Turn with me to the book of Jeremiah. Let's just go to Jeremiah because I want to take you back to the prophecies of the seventy-year exile. And it's just something we’ve got to understand. There were these prophecies that if God's people didn't listen to him and his prophets and they didn't repent, then they were going to be judged by other nations who would exile them for seventy years. And there's two times it says that here in Jeremiah. One is Jeremiah 25:11, “This whole land shall become a ruin and a waste, and these nations shall serve the king of Babylon seventy years.” But look at this, verse 12, Jeremiah 25:12, “Then after seventy years are completed, I will punish the king of Babylon and that nation, the land of the Chaldeans, for their iniquity, declares the Lord, making the land an everlasting waste.” So, after seventy years, God is supposed to stop judging his people and start judging the other nations. So that's what Jesus is referring to, and his prayer, how long now the seventy years are over. You need to come and restore your people, and you need to go and judge the other people. Now go over to Jeremiah 29:11. This is a verse you may have heard of before. This is a beloved verse and often memorized, often Instagrammed verse here, Jeremiah 29:11, a beautiful promise, “For I know the plans I have for you, declares the Lord, plans for welfare and not for evil, to give you a future and a hope.” God has a plan for you his people, well, what's the context here. Go back one verse to verse Jeremiah 29:10. “For thus says the Lord: When seventy years are completed for Babylon, I will visit you, and I will fulfill to you my promise and bring you back to this place.”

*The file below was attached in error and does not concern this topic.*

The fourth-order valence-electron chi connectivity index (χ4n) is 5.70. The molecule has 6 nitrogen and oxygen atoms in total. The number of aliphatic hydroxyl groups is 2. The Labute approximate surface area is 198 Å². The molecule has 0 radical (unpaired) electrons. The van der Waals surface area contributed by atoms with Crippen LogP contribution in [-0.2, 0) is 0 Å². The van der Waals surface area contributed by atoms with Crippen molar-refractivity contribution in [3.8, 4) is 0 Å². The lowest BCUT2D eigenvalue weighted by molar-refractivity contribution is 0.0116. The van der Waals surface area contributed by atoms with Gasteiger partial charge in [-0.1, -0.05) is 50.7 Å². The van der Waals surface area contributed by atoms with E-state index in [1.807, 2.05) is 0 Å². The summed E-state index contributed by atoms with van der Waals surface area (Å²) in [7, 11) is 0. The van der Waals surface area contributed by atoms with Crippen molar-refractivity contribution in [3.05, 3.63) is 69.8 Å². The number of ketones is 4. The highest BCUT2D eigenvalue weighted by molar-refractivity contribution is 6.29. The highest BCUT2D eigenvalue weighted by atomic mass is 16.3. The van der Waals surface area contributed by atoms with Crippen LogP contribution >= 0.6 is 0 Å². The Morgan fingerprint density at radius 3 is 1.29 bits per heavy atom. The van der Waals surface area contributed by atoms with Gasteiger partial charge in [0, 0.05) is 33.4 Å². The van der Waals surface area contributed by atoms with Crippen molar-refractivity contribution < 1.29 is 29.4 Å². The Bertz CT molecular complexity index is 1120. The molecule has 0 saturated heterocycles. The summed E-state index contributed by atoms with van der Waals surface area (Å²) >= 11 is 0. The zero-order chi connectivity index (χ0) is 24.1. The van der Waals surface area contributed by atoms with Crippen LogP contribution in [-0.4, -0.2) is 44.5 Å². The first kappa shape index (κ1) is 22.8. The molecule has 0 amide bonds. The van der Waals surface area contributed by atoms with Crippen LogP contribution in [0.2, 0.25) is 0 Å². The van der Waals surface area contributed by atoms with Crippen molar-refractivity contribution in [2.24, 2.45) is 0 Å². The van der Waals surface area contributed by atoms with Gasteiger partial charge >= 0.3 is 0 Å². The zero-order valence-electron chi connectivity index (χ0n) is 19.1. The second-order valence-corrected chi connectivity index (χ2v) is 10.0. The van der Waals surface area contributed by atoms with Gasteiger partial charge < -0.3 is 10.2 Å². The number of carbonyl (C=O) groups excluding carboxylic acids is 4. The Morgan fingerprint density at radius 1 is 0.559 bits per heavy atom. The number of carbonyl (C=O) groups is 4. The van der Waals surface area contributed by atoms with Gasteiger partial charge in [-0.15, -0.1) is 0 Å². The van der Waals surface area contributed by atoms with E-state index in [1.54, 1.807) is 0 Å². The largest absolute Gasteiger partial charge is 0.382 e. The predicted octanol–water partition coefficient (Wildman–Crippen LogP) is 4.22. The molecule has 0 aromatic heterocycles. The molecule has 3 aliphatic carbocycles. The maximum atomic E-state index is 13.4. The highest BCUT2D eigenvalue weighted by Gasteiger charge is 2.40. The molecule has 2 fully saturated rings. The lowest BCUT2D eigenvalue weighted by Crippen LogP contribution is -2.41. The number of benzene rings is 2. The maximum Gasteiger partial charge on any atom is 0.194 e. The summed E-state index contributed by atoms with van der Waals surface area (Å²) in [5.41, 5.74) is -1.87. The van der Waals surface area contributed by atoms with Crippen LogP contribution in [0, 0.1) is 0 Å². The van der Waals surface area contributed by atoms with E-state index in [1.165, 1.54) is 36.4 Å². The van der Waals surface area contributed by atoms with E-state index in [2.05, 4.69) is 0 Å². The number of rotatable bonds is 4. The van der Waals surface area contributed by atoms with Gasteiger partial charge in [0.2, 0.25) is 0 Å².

So, Jesus is riding with the angels, they're going all over the earth, they're expecting to see the other nations getting judged, because the seventy years are over, but everything's at rest. Everything's quiet. And immediately Jesus is saying to the LORD of hosts, how long Lord, you said, seventy years, the seventy years are over. Why aren't you back here with your people restoring them? Just like you said, then when you have a cry in your heart, when you have a prayer, I'm sure that many of us have prayed how long Oh, Lord, before when you've been waiting for something? I'm sure many of us have prayed. When are you going to do this, Oh Lord? When are you going to answer me? Oh, Lord, what an amazing comment when you feel beat down by life, when you feel like you're going through a hard time. And you wonder how long is this going to go on? What an encouraging thing to realize that Jesus is praying how long on your behalf, too. That's powerful. It's not just me trying to get God's attention, Jesus, the angel of the Lord, he is speaking to God on behalf of the people here. And he said, God, you made this promise that after seventy years, you would come and be with your people. Now's the time. What are you waiting for? How long? Oh Lord, how long, Oh, Lord.